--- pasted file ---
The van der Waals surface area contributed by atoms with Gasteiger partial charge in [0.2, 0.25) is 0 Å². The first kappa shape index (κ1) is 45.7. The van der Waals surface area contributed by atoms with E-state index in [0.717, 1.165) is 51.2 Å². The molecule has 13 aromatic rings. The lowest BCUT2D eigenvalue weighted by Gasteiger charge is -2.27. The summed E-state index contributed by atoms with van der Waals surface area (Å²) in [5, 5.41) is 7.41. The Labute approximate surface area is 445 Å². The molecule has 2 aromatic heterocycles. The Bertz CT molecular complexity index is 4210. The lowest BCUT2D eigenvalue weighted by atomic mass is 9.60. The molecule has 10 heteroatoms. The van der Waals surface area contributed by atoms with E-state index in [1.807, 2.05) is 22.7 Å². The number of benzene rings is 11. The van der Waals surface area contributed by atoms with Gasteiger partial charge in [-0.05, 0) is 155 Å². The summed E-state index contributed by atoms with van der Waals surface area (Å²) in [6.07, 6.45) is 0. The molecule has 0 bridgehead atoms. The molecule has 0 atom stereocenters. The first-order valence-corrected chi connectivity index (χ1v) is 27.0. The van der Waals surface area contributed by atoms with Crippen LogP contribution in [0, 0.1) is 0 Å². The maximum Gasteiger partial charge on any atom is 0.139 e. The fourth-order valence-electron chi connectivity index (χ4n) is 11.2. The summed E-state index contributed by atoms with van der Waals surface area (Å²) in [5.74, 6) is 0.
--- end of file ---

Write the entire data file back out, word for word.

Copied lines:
The van der Waals surface area contributed by atoms with Gasteiger partial charge in [0.2, 0.25) is 0 Å². The first kappa shape index (κ1) is 45.7. The van der Waals surface area contributed by atoms with E-state index in [0.717, 1.165) is 51.2 Å². The molecule has 13 aromatic rings. The lowest BCUT2D eigenvalue weighted by Gasteiger charge is -2.27. The summed E-state index contributed by atoms with van der Waals surface area (Å²) in [5, 5.41) is 7.41. The Labute approximate surface area is 445 Å². The molecule has 2 aromatic heterocycles. The Bertz CT molecular complexity index is 4210. The lowest BCUT2D eigenvalue weighted by atomic mass is 9.60. The molecule has 10 heteroatoms. The van der Waals surface area contributed by atoms with E-state index in [1.807, 2.05) is 22.7 Å². The number of benzene rings is 11. The van der Waals surface area contributed by atoms with Gasteiger partial charge in [-0.05, 0) is 155 Å². The summed E-state index contributed by atoms with van der Waals surface area (Å²) in [6.07, 6.45) is 0. The molecule has 0 bridgehead atoms. The molecule has 0 atom stereocenters. The first-order valence-corrected chi connectivity index (χ1v) is 27.0. The van der Waals surface area contributed by atoms with Crippen LogP contribution in [0, 0.1) is 0 Å². The maximum Gasteiger partial charge on any atom is 0.139 e. The fourth-order valence-electron chi connectivity index (χ4n) is 11.2. The summed E-state index contributed by atoms with van der Waals surface area (Å²) in [5.74, 6) is 0.